I made a mistake last year by underpricing an illustration work. What should I do now that the client is back with new requests?
The client has contacted me to ask for new work, without mentioning a price.
I need a polite way to tell him that I could do the job, but he should expect the price to be at least three times what he paid last time.
(I’m not trying to increase my prices in general. It was just a mistake to agree on such a low budget last time. It was done partly because I support the client’s activity, partly because that kind of visibility was quite valuable for me at the time.)
In principle, I could just refuse the job. On the other hand, it makes sense for the client to have the new work done by me in order to keep a consistent style.
How can I convey a concept like this:
I’m afraid I can’t take the commission at the same conditions as last year. The price you paid last year doesn’t reflect neither the market standards nor my fees. I can reconsider it if you’re willing to pay at least three time as much.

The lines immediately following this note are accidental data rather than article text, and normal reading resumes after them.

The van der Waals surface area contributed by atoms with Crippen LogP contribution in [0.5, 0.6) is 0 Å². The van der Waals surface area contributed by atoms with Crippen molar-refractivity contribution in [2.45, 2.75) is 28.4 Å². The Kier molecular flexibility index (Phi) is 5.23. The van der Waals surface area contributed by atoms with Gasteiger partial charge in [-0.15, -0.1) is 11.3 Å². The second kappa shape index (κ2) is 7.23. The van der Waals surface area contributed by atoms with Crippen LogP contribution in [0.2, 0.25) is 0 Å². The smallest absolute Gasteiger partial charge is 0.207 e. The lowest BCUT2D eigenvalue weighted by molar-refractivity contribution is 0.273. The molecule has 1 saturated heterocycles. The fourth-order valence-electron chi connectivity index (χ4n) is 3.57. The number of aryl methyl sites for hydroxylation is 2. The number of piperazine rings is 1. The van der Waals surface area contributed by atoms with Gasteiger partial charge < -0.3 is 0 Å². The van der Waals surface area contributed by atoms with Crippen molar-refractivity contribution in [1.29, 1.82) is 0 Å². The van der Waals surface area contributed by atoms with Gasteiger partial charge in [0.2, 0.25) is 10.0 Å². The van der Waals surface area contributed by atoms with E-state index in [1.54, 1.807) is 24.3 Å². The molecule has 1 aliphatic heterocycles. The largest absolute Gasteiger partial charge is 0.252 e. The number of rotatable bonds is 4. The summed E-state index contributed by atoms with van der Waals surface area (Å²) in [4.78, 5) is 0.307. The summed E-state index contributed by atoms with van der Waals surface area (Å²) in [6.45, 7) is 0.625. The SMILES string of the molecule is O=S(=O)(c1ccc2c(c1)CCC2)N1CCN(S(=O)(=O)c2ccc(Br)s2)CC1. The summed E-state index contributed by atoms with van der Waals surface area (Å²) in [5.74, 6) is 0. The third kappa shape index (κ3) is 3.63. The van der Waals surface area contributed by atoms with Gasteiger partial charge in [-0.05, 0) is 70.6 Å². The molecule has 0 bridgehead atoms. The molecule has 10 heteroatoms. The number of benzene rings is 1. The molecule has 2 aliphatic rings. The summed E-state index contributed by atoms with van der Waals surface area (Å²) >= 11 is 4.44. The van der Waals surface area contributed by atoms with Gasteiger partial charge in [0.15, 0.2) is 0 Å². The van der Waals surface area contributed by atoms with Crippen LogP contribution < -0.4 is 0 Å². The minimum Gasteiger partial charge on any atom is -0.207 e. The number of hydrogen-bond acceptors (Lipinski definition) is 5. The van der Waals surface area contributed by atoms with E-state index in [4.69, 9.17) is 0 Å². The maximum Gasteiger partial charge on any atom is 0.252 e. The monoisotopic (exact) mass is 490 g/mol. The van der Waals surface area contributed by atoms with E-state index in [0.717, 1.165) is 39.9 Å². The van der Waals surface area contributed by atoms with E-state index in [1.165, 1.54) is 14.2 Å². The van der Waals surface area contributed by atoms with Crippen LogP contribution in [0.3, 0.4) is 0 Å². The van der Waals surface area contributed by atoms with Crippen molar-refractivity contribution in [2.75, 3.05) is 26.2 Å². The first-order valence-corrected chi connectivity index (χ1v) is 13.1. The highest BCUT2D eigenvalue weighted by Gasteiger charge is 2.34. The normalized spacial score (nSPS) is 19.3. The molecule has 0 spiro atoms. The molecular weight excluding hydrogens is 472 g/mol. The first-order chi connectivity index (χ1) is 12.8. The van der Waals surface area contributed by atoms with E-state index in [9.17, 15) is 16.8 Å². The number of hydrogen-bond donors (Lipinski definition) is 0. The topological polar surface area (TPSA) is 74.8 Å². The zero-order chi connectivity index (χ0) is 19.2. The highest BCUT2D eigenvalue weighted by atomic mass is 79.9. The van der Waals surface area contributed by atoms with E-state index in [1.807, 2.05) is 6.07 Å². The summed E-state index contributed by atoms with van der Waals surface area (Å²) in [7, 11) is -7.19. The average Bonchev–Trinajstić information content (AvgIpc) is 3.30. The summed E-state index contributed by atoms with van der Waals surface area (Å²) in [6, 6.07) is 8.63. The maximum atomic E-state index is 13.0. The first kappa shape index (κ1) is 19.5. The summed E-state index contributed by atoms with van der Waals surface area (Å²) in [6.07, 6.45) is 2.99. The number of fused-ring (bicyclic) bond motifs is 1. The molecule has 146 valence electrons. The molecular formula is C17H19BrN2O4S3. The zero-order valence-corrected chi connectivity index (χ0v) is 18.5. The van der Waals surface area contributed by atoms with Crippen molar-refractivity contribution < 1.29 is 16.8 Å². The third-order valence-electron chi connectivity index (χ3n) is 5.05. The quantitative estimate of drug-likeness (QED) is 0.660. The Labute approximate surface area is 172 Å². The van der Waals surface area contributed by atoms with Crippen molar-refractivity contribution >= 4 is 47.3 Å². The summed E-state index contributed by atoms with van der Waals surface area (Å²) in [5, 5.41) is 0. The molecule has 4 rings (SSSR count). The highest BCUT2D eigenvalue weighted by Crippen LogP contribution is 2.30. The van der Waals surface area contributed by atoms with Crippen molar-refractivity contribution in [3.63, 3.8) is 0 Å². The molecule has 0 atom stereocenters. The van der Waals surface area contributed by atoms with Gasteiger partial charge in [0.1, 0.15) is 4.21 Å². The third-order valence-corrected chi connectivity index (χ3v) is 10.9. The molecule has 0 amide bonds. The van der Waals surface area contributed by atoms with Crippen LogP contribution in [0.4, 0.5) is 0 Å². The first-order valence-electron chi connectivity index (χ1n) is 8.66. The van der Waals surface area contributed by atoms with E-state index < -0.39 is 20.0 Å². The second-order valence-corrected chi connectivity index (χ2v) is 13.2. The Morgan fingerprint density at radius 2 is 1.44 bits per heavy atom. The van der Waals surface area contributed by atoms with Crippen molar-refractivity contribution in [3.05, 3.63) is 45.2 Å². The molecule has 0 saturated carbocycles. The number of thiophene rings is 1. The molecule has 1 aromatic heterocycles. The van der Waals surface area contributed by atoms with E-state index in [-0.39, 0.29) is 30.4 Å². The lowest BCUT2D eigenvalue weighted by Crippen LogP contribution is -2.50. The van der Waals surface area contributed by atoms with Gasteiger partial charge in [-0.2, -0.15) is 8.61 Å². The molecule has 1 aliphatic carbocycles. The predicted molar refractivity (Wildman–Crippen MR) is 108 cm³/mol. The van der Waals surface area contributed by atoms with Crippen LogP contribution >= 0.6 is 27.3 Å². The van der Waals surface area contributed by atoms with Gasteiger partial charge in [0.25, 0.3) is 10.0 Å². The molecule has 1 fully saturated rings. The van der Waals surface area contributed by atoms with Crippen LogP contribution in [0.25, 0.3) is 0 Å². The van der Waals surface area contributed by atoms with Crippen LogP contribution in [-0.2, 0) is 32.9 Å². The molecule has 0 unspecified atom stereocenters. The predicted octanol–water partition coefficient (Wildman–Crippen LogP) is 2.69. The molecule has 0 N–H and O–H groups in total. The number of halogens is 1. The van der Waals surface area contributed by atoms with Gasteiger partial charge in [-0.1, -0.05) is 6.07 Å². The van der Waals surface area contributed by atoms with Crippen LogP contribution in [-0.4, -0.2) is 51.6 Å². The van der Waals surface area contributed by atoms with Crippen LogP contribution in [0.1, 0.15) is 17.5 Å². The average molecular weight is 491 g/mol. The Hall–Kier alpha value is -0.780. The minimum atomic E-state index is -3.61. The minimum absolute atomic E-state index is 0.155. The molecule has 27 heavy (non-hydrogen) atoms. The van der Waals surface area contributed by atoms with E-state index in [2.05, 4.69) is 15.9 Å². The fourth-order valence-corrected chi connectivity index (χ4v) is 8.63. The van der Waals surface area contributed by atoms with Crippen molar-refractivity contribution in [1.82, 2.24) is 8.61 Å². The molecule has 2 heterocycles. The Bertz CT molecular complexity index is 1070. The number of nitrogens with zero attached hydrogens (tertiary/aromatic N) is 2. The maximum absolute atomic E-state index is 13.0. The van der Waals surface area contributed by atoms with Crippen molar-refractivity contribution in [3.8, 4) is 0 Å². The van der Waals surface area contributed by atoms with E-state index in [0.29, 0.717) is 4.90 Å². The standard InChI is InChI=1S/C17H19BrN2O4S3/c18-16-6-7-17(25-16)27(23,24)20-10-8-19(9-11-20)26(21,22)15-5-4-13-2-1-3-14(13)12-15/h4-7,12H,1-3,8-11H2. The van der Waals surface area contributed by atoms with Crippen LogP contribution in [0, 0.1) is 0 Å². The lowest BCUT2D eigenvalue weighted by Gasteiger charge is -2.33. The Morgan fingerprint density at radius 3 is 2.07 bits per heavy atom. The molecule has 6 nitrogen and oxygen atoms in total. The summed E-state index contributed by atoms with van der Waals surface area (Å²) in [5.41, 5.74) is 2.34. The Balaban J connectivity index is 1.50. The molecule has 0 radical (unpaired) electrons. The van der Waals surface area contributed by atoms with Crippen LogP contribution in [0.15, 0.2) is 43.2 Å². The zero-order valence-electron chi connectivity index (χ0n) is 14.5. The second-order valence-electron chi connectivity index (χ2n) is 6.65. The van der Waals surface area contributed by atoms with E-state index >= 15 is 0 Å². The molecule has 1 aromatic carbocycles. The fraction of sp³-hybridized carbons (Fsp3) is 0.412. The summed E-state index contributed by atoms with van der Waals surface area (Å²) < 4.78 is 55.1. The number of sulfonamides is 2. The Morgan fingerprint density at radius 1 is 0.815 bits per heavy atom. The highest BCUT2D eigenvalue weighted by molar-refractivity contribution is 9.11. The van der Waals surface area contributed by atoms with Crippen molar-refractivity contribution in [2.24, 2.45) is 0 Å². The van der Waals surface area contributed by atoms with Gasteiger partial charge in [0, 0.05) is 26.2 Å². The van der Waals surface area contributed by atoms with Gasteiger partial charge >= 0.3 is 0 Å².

with the right balance between dignity and politeness?
I think your reply is fine. I would perhaps alter it slightly, you don’t need to rationalize prices and doing so can often convey a weakness in negotiation:
I would really enjoy completing some additional work for you. Unfortunately, I can’t take the commission at the same conditions as last year. My rates have increased. I can consider new work if you’re willing to revisit pricing.
This 1) lets the client know you want to do the work, 2) removes the emotion from the statement, and 3) tests the waters to see if they are even willing to renegotiate pricing.
It’s a more open, less “defensive” response in my opinion.
Source : Link , Question Author : Nicola Sap , Answer Author : Scott